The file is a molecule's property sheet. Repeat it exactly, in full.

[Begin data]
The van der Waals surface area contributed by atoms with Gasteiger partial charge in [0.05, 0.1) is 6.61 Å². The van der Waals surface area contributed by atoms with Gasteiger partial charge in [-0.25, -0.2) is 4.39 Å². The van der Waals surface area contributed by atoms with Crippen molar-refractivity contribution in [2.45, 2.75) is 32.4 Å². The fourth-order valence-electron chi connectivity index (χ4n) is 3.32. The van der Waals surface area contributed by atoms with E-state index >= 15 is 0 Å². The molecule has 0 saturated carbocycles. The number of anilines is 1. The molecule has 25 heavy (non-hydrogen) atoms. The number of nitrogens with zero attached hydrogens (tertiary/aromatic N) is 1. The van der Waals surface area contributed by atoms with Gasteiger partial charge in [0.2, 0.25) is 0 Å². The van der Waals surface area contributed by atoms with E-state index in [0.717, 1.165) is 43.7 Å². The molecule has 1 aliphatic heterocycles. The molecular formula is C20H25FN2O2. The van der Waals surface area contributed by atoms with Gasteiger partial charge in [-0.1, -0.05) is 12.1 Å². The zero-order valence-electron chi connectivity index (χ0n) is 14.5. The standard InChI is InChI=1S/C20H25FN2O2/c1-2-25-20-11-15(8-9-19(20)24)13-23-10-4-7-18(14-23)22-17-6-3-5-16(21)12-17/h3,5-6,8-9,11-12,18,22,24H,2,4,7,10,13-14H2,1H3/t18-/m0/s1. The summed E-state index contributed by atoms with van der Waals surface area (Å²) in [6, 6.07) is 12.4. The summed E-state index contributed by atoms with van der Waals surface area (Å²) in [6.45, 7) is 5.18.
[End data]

The van der Waals surface area contributed by atoms with Gasteiger partial charge in [0.05, 0.1) is 6.61 Å². The van der Waals surface area contributed by atoms with Gasteiger partial charge in [-0.25, -0.2) is 4.39 Å². The van der Waals surface area contributed by atoms with Crippen molar-refractivity contribution in [2.45, 2.75) is 32.4 Å². The fourth-order valence-electron chi connectivity index (χ4n) is 3.32. The van der Waals surface area contributed by atoms with E-state index >= 15 is 0 Å². The molecule has 0 saturated carbocycles. The number of anilines is 1. The molecule has 25 heavy (non-hydrogen) atoms. The number of nitrogens with zero attached hydrogens (tertiary/aromatic N) is 1. The van der Waals surface area contributed by atoms with Gasteiger partial charge in [0.2, 0.25) is 0 Å². The van der Waals surface area contributed by atoms with E-state index in [0.717, 1.165) is 43.7 Å². The molecule has 1 aliphatic heterocycles. The molecular formula is C20H25FN2O2. The van der Waals surface area contributed by atoms with Gasteiger partial charge in [-0.1, -0.05) is 12.1 Å². The zero-order valence-electron chi connectivity index (χ0n) is 14.5. The standard InChI is InChI=1S/C20H25FN2O2/c1-2-25-20-11-15(8-9-19(20)24)13-23-10-4-7-18(14-23)22-17-6-3-5-16(21)12-17/h3,5-6,8-9,11-12,18,22,24H,2,4,7,10,13-14H2,1H3/t18-/m0/s1. The summed E-state index contributed by atoms with van der Waals surface area (Å²) in [6, 6.07) is 12.4. The summed E-state index contributed by atoms with van der Waals surface area (Å²) in [6.45, 7) is 5.18.